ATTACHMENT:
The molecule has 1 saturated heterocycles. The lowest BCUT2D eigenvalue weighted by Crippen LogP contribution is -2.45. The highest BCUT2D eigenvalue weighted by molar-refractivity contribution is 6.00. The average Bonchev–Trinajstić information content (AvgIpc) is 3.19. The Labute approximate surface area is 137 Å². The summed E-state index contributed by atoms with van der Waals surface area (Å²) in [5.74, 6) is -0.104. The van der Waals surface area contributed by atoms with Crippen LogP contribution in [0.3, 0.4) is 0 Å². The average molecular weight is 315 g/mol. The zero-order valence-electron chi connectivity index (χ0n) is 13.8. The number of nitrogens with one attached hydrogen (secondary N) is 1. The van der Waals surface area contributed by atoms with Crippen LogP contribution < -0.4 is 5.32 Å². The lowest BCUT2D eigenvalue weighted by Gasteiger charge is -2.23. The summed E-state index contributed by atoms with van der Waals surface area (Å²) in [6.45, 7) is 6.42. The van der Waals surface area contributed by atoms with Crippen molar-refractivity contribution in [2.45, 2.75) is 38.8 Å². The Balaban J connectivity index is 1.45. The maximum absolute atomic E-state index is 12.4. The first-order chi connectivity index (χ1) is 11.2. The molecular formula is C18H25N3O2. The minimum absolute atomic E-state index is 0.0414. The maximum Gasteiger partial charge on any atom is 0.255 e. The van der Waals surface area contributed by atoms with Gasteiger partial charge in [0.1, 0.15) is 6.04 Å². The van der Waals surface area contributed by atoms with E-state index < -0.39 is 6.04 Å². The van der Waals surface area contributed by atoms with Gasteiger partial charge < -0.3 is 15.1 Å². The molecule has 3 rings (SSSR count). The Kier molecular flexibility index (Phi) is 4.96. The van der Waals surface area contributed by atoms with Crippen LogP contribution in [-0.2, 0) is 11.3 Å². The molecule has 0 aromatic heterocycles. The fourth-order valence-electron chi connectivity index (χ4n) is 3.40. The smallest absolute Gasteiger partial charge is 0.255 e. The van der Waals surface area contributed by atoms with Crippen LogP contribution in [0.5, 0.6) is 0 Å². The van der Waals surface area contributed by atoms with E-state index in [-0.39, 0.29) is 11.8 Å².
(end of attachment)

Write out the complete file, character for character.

The molecule has 1 saturated heterocycles. The lowest BCUT2D eigenvalue weighted by Crippen LogP contribution is -2.45. The highest BCUT2D eigenvalue weighted by molar-refractivity contribution is 6.00. The average Bonchev–Trinajstić information content (AvgIpc) is 3.19. The Labute approximate surface area is 137 Å². The summed E-state index contributed by atoms with van der Waals surface area (Å²) in [5.74, 6) is -0.104. The van der Waals surface area contributed by atoms with Crippen LogP contribution in [0.3, 0.4) is 0 Å². The average molecular weight is 315 g/mol. The zero-order valence-electron chi connectivity index (χ0n) is 13.8. The number of nitrogens with one attached hydrogen (secondary N) is 1. The van der Waals surface area contributed by atoms with Crippen LogP contribution < -0.4 is 5.32 Å². The lowest BCUT2D eigenvalue weighted by Gasteiger charge is -2.23. The summed E-state index contributed by atoms with van der Waals surface area (Å²) in [6.45, 7) is 6.42. The van der Waals surface area contributed by atoms with Crippen molar-refractivity contribution in [2.45, 2.75) is 38.8 Å². The Balaban J connectivity index is 1.45. The maximum absolute atomic E-state index is 12.4. The first-order chi connectivity index (χ1) is 11.2. The molecular formula is C18H25N3O2. The minimum absolute atomic E-state index is 0.0414. The maximum Gasteiger partial charge on any atom is 0.255 e. The van der Waals surface area contributed by atoms with Gasteiger partial charge in [0.1, 0.15) is 6.04 Å². The van der Waals surface area contributed by atoms with E-state index < -0.39 is 6.04 Å². The van der Waals surface area contributed by atoms with Gasteiger partial charge < -0.3 is 15.1 Å². The molecule has 3 rings (SSSR count). The Kier molecular flexibility index (Phi) is 4.96. The van der Waals surface area contributed by atoms with Crippen LogP contribution in [-0.2, 0) is 11.3 Å². The molecule has 0 aromatic heterocycles. The fourth-order valence-electron chi connectivity index (χ4n) is 3.40. The smallest absolute Gasteiger partial charge is 0.255 e. The van der Waals surface area contributed by atoms with Crippen LogP contribution in [0.5, 0.6) is 0 Å². The van der Waals surface area contributed by atoms with E-state index in [-0.39, 0.29) is 11.8 Å².